210

I.V. Protasov / Topology and its Applications 164 (2014) 207–214

Proof. Let q ∈ cl K(X # ) and Q ∈ q. We pick p ∈ K(X # ) such that Q ∈ p. By Theorem 3.1, there exists a r 0 such that p ⊆ (B(Q, r))# . Hence p = p (B(Q, r)) and, by Theorem 4.2, Q is prethick. On the other hand, let each Q ∈ q be prethick. By Theorem 4.2, there exist p ∈ X # and r 0 such that a p = p (B(Q, r)) so p ⊆ (B(Q, r))# and cl p = (B(Q, r))# . The closed invariant subset cl p contains some minimal closed invariant subset cl p1 . Since B(Q, r) ∈ p1 , by Lemma 2.1, there is p2 ∈ X # such that Q ∈ p2 and p2 p1 . Since cl p2 is minimal, q ∈ cl K(X # ). 2 Following [8], we denote by ∼ the smallest (by inclusion) closed (in X # × X # ) equivalence on X # such that ⊆ ∼. The quotient X # /∼ is a compact Hausdorﬀ space. It is called the corona X and is denoted ˇ For each p ∈ X # , we denote pˇ = {q ∈ X # : q ∼ p}. To clarify the virtual equivalence ∼, we use the by X. slowly oscillating functions. A function h : (X, d) → [0, 1] is called slowly oscillating if, for any n ∈ ω and ε > 0, there exists a bounded subset V of X such that, for every x ∈ X \ V , diam h B(x, n) < ε, where diam A = sup{|x − y|: x, y ∈ A}. By [10, Proposition 1], p ∼ q if and only if hβ (p) = hβ (q) for every slowly oscillating function h : X → [0, 1]. ˇ = asden X, where asden X = Theorem 3.3. For every unbounded metric space X, we have |X| min{|L|: L is a large subset of X}. Proof. We take a large subset L of X such that |L| = asden X. Given any q ∈ X # , we use Lemma 2.1 ˇ 22|Y | , the number of all ultraﬁlters on Y , so to choose p ∈ L# such that q p. It follows that |X| asden X ˇ 22 . |X| ˇ 22asden X . By [4, Theorem 2.3], there is a thin subset Y of X such that |Y | = asden X We check that |X| and |Y |X = |Y | where |Y |X = min{|Y \ V |: V is a bounded subset of X}. We ﬁx x0 ∈ X and note that | Y # = n∈ω (Y \ B(x0 , n)). Since |Y \ B(x0 , n)| = |Y | for each n ∈ ω, we have |Y # | = 22 Y | . Let p, q be distinct ultraﬁlters from Y # . We partition Y \ V = P ∪ Q so that P ∈ p, Q ∈ q. Since Y is thin, B(P, n) ∩ B(Q, n) is bounded for each n ∈ ω. By [8, Lemma 4.2], there is a slowly oscillating function ˇ |Y # | = 22asden X . 2 h : X → [0, 1] such that hβ (p) = hβ (q). By [10, Proposition 1], pˇ = qˇ. Hence |X| Corollary 3.1. For every unbounded metric space X, the set M of all minimal non-empty closed invariant asden X . subsets of X has cardinality 22 Proof. For each p ∈ X # , closed invariant subset pˇ contains some member of M so, by Theorem 3.3, asden X . To verify the converse inequality, we take a large subset L of X such that |L| = asden X |M| 22 and apply Lemma 2.1. 2 The last theorem of this section can be considered (see the last paragraph of Section 5) as a metric counterpart of Corollary 6.20 from [6]. Theorem 3.4. Let p, q be ultraﬁlters from X # such that p, q are countable and cl p ∩ cl q = ∅. Then either cl p ⊆ cl q or cl q ⊆ cl p. Proof. Applying the Frolik’s lemma [6, Theorem 3.40], we conclude that either cl p ∩ q = ∅ or p ∩ cl q = ∅. By Lemma 2.2, either cl p ⊆ cl q or cl q ⊆ cl p. 2 I do not know whether Theorem 3.4 is true for any p, q ∈ X # such that cl p ∩ cl q = ∅.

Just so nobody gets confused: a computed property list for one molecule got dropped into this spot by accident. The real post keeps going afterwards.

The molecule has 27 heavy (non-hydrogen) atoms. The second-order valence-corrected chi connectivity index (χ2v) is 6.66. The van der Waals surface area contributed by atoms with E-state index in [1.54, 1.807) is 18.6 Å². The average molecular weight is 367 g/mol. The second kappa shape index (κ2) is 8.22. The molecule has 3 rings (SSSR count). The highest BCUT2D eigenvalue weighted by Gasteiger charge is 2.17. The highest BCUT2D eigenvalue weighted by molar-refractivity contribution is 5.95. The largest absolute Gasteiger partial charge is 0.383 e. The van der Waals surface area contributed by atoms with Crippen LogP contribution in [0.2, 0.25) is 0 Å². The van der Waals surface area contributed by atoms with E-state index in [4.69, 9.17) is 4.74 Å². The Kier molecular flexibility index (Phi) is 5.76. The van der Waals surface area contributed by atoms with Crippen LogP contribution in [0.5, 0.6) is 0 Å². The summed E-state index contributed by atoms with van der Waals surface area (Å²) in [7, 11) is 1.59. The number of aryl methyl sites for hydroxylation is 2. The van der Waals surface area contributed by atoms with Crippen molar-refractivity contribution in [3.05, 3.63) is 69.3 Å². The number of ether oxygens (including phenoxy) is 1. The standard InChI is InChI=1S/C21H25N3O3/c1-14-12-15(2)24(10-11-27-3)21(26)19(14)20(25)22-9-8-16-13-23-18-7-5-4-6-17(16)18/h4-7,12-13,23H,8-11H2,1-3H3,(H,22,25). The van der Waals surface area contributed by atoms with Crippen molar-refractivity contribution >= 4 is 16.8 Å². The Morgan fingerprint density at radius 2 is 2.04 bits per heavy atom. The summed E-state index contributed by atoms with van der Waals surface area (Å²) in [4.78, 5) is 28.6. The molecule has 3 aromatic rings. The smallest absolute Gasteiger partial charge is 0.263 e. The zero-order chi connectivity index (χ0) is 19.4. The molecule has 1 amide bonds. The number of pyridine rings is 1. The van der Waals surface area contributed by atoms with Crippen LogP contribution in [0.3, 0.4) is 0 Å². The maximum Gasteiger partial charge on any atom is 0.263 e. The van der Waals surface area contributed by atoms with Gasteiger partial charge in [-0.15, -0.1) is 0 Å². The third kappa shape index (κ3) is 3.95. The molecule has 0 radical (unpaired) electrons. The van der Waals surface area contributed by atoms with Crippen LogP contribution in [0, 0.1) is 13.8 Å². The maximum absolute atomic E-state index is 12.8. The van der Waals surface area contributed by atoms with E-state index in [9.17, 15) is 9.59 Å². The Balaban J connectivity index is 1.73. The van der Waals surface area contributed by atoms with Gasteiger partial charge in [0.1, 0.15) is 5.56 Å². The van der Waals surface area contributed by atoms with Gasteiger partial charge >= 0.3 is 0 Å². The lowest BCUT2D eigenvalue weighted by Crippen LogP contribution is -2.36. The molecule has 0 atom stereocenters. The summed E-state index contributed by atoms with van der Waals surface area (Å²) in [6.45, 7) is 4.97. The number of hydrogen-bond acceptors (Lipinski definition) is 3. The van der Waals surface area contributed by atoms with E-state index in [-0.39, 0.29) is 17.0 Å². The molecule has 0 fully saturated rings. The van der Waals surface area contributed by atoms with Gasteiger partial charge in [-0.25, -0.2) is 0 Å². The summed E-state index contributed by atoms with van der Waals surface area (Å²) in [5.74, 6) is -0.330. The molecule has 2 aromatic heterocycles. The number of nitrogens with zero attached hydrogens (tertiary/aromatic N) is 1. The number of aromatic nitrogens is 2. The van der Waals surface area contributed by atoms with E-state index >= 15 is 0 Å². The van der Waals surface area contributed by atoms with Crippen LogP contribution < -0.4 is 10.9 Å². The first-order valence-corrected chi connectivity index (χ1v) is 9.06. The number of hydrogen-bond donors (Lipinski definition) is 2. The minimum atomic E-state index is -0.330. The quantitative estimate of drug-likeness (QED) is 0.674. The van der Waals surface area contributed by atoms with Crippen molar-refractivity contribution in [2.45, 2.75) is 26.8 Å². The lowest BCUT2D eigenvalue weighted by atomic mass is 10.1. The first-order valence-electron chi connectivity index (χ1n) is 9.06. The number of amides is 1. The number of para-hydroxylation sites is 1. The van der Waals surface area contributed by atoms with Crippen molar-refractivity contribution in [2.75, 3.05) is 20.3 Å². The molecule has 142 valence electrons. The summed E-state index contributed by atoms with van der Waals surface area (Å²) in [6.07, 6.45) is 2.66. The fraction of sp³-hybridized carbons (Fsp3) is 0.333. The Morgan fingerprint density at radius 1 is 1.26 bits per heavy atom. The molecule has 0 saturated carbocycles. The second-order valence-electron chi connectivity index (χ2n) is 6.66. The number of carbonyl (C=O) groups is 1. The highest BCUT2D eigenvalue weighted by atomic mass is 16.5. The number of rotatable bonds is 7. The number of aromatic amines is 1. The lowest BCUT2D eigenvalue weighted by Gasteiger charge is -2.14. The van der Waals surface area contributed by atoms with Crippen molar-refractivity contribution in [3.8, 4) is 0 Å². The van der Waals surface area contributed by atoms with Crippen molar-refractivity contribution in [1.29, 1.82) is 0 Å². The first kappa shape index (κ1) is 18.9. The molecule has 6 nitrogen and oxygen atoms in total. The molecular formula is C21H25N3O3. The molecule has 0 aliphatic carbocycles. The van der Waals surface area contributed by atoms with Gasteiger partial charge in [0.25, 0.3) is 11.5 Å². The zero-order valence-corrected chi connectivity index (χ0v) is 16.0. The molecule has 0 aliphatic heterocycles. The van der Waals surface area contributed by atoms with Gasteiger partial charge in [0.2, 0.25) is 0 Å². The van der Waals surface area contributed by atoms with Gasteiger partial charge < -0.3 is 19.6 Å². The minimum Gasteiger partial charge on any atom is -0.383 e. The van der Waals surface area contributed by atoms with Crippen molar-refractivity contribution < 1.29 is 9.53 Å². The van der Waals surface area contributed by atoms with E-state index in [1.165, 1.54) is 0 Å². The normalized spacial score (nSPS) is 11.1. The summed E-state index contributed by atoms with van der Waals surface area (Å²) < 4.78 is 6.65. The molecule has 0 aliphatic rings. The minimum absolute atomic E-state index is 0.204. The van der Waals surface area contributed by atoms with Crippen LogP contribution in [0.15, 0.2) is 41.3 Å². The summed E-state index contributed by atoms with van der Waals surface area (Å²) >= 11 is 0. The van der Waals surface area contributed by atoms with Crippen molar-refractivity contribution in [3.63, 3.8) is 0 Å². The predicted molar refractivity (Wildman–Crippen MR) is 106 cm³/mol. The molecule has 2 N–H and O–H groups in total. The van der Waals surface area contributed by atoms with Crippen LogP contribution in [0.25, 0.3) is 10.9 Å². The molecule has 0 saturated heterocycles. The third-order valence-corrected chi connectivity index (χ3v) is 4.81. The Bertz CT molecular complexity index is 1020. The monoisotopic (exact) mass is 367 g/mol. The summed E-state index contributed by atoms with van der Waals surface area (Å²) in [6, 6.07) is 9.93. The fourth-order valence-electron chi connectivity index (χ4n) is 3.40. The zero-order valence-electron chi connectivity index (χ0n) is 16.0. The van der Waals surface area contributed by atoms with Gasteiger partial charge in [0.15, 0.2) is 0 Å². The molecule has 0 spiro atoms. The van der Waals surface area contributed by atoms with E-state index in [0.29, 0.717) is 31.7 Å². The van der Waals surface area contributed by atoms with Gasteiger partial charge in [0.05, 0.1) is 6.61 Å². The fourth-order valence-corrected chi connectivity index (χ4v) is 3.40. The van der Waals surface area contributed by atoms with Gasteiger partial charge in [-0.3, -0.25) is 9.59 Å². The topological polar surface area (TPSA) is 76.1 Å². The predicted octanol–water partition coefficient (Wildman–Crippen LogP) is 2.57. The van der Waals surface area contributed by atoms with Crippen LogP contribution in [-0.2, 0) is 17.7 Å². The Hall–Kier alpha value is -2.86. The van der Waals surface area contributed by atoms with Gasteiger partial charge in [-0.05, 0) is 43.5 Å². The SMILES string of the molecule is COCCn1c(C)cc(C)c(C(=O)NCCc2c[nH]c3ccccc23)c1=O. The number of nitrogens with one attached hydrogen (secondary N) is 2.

I.V. Protasov / Topology and its Applications 164 (2014) 207–214

211

4. Ultracompanions Theorem 4.1. A subset Y of X is large if and only if

a

p (Y

) = ∅ for every p ∈ X # .